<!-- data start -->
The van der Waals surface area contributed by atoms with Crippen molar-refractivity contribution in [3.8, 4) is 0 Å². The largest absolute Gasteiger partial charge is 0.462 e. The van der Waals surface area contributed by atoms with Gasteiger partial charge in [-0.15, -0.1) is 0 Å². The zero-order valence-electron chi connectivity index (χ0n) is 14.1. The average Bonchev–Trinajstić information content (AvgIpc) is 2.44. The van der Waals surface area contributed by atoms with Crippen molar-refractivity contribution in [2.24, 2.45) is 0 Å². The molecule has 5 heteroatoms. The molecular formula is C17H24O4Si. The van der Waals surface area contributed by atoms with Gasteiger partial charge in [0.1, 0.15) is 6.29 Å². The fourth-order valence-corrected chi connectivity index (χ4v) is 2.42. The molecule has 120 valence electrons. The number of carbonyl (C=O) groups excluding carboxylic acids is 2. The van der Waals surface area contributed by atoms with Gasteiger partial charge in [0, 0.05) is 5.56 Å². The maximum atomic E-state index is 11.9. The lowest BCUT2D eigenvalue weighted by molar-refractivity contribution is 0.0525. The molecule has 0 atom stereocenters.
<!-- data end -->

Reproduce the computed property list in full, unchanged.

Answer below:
The van der Waals surface area contributed by atoms with Crippen molar-refractivity contribution in [3.8, 4) is 0 Å². The largest absolute Gasteiger partial charge is 0.462 e. The van der Waals surface area contributed by atoms with Gasteiger partial charge in [-0.15, -0.1) is 0 Å². The zero-order valence-electron chi connectivity index (χ0n) is 14.1. The average Bonchev–Trinajstić information content (AvgIpc) is 2.44. The van der Waals surface area contributed by atoms with Crippen molar-refractivity contribution in [2.24, 2.45) is 0 Å². The molecule has 5 heteroatoms. The molecular formula is C17H24O4Si. The van der Waals surface area contributed by atoms with Gasteiger partial charge in [0.1, 0.15) is 6.29 Å². The fourth-order valence-corrected chi connectivity index (χ4v) is 2.42. The molecule has 120 valence electrons. The number of carbonyl (C=O) groups excluding carboxylic acids is 2. The van der Waals surface area contributed by atoms with Gasteiger partial charge in [0, 0.05) is 5.56 Å². The maximum atomic E-state index is 11.9. The lowest BCUT2D eigenvalue weighted by molar-refractivity contribution is 0.0525. The molecule has 0 atom stereocenters.